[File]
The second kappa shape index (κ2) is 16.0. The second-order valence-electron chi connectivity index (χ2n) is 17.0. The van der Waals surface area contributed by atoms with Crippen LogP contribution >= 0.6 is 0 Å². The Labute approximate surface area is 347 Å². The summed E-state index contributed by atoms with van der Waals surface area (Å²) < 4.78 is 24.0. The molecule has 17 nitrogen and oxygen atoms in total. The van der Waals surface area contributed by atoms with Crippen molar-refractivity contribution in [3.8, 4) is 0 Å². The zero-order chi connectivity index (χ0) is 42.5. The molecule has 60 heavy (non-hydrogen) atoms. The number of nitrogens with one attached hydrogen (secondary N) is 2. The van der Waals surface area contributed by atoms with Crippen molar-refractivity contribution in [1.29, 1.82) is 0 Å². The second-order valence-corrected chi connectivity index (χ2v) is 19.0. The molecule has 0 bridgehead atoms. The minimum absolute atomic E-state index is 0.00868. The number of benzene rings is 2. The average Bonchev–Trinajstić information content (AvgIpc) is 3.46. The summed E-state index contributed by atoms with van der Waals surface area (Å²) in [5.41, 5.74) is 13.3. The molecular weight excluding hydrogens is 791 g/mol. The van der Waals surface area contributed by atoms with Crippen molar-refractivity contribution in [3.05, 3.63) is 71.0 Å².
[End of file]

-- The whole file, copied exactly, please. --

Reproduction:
The second kappa shape index (κ2) is 16.0. The second-order valence-electron chi connectivity index (χ2n) is 17.0. The van der Waals surface area contributed by atoms with Crippen LogP contribution >= 0.6 is 0 Å². The Labute approximate surface area is 347 Å². The summed E-state index contributed by atoms with van der Waals surface area (Å²) < 4.78 is 24.0. The molecule has 17 nitrogen and oxygen atoms in total. The van der Waals surface area contributed by atoms with Crippen molar-refractivity contribution in [3.8, 4) is 0 Å². The zero-order chi connectivity index (χ0) is 42.5. The molecule has 60 heavy (non-hydrogen) atoms. The number of nitrogens with one attached hydrogen (secondary N) is 2. The van der Waals surface area contributed by atoms with Crippen molar-refractivity contribution in [1.29, 1.82) is 0 Å². The second-order valence-corrected chi connectivity index (χ2v) is 19.0. The molecule has 0 bridgehead atoms. The minimum absolute atomic E-state index is 0.00868. The number of benzene rings is 2. The average Bonchev–Trinajstić information content (AvgIpc) is 3.46. The summed E-state index contributed by atoms with van der Waals surface area (Å²) in [5.41, 5.74) is 13.3. The molecular weight excluding hydrogens is 791 g/mol. The van der Waals surface area contributed by atoms with Crippen molar-refractivity contribution in [3.05, 3.63) is 71.0 Å².